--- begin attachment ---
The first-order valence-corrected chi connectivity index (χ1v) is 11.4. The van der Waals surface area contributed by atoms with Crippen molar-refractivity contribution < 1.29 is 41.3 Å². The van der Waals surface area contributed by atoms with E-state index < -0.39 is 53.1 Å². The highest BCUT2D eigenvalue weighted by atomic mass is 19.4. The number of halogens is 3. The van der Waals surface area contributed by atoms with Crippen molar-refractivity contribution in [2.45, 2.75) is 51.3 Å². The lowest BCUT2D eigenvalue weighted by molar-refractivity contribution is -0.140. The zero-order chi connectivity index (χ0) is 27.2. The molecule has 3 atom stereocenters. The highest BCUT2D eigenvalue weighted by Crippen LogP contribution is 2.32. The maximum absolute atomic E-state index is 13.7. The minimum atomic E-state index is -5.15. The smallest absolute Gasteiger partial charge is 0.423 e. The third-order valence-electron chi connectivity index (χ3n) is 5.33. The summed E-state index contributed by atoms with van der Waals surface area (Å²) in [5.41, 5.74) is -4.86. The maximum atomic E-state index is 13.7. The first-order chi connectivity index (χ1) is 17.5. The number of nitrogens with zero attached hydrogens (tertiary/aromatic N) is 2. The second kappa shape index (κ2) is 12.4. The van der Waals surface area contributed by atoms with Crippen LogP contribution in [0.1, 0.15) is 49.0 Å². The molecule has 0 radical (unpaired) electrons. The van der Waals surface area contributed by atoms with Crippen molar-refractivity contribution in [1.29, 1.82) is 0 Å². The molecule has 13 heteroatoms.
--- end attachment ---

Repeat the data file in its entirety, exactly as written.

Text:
The first-order valence-corrected chi connectivity index (χ1v) is 11.4. The van der Waals surface area contributed by atoms with Crippen molar-refractivity contribution < 1.29 is 41.3 Å². The van der Waals surface area contributed by atoms with E-state index < -0.39 is 53.1 Å². The highest BCUT2D eigenvalue weighted by atomic mass is 19.4. The number of halogens is 3. The van der Waals surface area contributed by atoms with Crippen molar-refractivity contribution in [2.45, 2.75) is 51.3 Å². The lowest BCUT2D eigenvalue weighted by molar-refractivity contribution is -0.140. The zero-order chi connectivity index (χ0) is 27.2. The molecule has 3 atom stereocenters. The highest BCUT2D eigenvalue weighted by Crippen LogP contribution is 2.32. The maximum absolute atomic E-state index is 13.7. The minimum atomic E-state index is -5.15. The smallest absolute Gasteiger partial charge is 0.423 e. The third-order valence-electron chi connectivity index (χ3n) is 5.33. The summed E-state index contributed by atoms with van der Waals surface area (Å²) in [5.41, 5.74) is -4.86. The maximum atomic E-state index is 13.7. The first-order chi connectivity index (χ1) is 17.5. The number of nitrogens with zero attached hydrogens (tertiary/aromatic N) is 2. The second kappa shape index (κ2) is 12.4. The van der Waals surface area contributed by atoms with Crippen LogP contribution in [0.1, 0.15) is 49.0 Å². The molecule has 0 radical (unpaired) electrons. The van der Waals surface area contributed by atoms with Crippen molar-refractivity contribution in [1.29, 1.82) is 0 Å². The molecule has 13 heteroatoms.